dam on Blue Nile in Ethiopia is escalating tensions in region. African Union-led talks between Ethiopia, Egypt and Sudan over Grand Ethiopian Renaissance Dam broke down on Monday. There are fears that filling of dam could lead to armed conflict. Ethiopia is constructing dam to supply electricity to its rural areas. It is largest hydroelectric dam in Africa and is two-thirds finished. Ethiopia has started filling dam, which has raised alarm in Cairo. Egypt views dam as "existential threat" and is concerned the dam will reduce its water supplies. Most of Egypt's water comes entirely from the Nile, particularly during times of drought.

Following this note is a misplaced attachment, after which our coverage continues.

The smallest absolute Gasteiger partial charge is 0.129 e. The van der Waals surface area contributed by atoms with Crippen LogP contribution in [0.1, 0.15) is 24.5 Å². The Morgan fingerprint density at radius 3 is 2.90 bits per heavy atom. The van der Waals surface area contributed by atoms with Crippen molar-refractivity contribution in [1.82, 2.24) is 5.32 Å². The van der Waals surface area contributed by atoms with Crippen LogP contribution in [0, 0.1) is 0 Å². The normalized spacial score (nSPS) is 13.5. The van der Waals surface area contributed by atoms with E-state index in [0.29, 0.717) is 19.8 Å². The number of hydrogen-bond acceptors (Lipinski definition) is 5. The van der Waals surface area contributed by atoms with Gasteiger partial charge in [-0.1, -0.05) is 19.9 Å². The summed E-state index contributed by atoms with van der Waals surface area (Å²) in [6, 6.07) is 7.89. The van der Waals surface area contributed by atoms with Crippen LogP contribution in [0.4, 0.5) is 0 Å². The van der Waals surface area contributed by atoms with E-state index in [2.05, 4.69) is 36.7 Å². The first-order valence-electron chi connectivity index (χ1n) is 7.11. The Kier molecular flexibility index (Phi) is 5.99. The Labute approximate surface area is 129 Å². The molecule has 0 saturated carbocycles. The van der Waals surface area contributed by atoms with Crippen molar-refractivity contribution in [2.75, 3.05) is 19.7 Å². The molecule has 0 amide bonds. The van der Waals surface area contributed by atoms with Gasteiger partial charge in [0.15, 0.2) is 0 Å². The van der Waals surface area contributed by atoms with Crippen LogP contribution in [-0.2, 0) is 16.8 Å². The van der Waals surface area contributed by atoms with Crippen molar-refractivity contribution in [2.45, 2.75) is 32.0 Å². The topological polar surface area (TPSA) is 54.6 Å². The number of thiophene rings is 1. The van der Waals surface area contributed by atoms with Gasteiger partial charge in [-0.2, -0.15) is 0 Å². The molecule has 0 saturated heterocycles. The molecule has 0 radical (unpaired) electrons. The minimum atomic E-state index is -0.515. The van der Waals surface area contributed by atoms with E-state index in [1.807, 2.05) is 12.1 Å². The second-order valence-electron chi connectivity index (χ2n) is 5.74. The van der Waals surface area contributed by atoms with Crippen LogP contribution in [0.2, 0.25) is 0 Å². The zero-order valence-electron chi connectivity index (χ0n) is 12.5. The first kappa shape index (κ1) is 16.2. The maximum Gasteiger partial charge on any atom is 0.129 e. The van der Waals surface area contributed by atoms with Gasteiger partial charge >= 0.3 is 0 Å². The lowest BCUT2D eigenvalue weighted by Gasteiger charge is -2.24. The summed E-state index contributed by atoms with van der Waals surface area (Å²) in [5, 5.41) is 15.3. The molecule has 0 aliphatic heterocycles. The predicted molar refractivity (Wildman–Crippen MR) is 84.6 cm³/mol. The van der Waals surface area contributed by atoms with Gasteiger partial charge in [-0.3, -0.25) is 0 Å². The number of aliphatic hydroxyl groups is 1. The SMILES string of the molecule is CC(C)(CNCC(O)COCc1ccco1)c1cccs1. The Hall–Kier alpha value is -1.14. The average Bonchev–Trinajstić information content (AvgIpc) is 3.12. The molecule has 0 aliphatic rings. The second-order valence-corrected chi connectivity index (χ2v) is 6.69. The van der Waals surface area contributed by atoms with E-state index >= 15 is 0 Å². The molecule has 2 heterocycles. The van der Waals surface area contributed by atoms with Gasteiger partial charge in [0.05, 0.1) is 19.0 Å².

The Blue Nile originates in natural springs above Lake Tana in Ethiopia. It supplies majority of the water for the Nile River. The Blue Nile merges with White Nile near Khartoum in Sudan. The waterway becomes River Nile from point of confluence of two rivers. Ethiopia calls the dam "existential necessity". Taxes from Ethiopian citizens have largely paid for the dam. Ethiopia's government says the dam is essential as nearly half country's population lacks access to electricity. Egypt has said it could share electricity with Ethiopia instead of dam being used. Egyptian politician said: "One nation's need for electricity is pinned to another nation's need for water."